The following article is part of TDmonthly Magazine’s continuing coverage of how to compete with Wal-Mart. Click here to read last month´s segment of this ongoing report.
|Cars fill the walls of the store, creating a hands-on experience for customers that Wal-Mart can´t match. |
Creating a niche focused on collectibles is a time-honored way to keep customers coming back. However, it is a difficult niche in which to succeed, requiring great knowledge of what collectors desire.
Soler Collectibles of St. Paul, Minn., is dedicated solely to the collectibles market. Primarily a die-cast dealer, Soler maintains more than 10,000 Hot Wheels in stock.
“Our inventory changes almost on a daily basis to keep up with the needs of our customers,” says owner William Soler, who opened the store in 2001.
Soler carries the latest line of Hot Wheels, including 100% Hot Wheels, collector sets, limited editions and promotional pieces. His stock is rounded out by accessories, such as display turntables, vintage holders and plastic cases.
Mattel Classics were his top sellers in April. “I can’t keep them and can’t get enough,” he says. Classics include the 1957 Chevy Bel Air, 1967 Camaro, 1963 Corvette, 1968 Mustang and Scorchin’ Scooter.
Although Wal-Mart also sells Mattel Classics, Soler claims that there is “no competition” between the mass retailer and his business. Take a look at his selling space and you will see why. Cars fill the walls of the store, creating a hands-on experience for customers that Wal-Mart can’t match.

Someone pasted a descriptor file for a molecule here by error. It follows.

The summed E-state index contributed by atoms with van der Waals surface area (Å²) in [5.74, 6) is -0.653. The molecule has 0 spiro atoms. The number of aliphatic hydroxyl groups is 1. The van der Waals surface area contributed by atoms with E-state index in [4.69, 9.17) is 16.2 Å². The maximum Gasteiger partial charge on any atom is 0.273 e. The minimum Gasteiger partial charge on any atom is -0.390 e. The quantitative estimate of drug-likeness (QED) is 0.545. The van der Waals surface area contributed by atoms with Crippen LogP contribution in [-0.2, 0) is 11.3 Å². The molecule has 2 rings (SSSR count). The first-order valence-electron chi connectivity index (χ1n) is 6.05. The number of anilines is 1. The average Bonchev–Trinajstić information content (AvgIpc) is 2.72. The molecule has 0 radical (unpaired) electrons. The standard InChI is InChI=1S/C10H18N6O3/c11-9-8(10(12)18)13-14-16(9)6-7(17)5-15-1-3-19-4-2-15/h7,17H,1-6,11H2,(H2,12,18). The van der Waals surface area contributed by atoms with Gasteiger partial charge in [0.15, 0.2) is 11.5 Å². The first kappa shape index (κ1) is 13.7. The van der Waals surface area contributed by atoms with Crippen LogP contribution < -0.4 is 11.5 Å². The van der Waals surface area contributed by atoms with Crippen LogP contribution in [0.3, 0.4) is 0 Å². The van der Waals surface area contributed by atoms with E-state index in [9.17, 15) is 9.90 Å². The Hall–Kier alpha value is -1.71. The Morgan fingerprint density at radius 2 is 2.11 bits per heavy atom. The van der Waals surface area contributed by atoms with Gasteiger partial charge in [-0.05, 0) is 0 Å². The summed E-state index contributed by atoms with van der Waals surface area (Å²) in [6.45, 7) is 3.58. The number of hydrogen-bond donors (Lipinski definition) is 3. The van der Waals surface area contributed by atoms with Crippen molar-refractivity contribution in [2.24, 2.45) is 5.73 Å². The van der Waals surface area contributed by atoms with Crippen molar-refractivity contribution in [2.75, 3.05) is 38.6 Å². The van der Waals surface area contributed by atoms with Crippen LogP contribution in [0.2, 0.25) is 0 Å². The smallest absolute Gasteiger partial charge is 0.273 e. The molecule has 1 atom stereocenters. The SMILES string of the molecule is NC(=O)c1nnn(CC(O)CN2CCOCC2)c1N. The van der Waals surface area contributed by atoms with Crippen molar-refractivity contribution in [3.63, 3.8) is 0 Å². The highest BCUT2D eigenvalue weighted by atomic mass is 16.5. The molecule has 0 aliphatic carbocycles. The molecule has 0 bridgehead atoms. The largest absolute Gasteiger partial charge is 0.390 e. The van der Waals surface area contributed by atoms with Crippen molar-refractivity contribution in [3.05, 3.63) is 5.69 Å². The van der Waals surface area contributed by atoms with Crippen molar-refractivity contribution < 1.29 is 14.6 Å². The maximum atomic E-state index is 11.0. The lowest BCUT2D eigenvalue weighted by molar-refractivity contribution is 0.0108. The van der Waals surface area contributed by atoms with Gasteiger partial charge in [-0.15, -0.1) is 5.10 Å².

Soler’s customers range in age from 25 to 55 years of age, and “come from all walks of life,” he remarks. His Web site attracts daily visits from collectors around the world including Japan, England and Germany. However, many international patrons come straight to the store, since they may want to verify the product’s condition before buying.
Soler travels often to trade shows looking for the newest, hottest and most collectible die-cast models on the market. Despite being in the business for only a few years, he has already developed a strong network of other dealers and collectors upon whom he can rely if a customer is looking for a hard-to-find product. The ability to get such products into customers’ hands quickly is crucial, he maintains, if one is to have any success in the collectibles market. That’s the kind of personalized service that Wal-Mart doesn’t offer.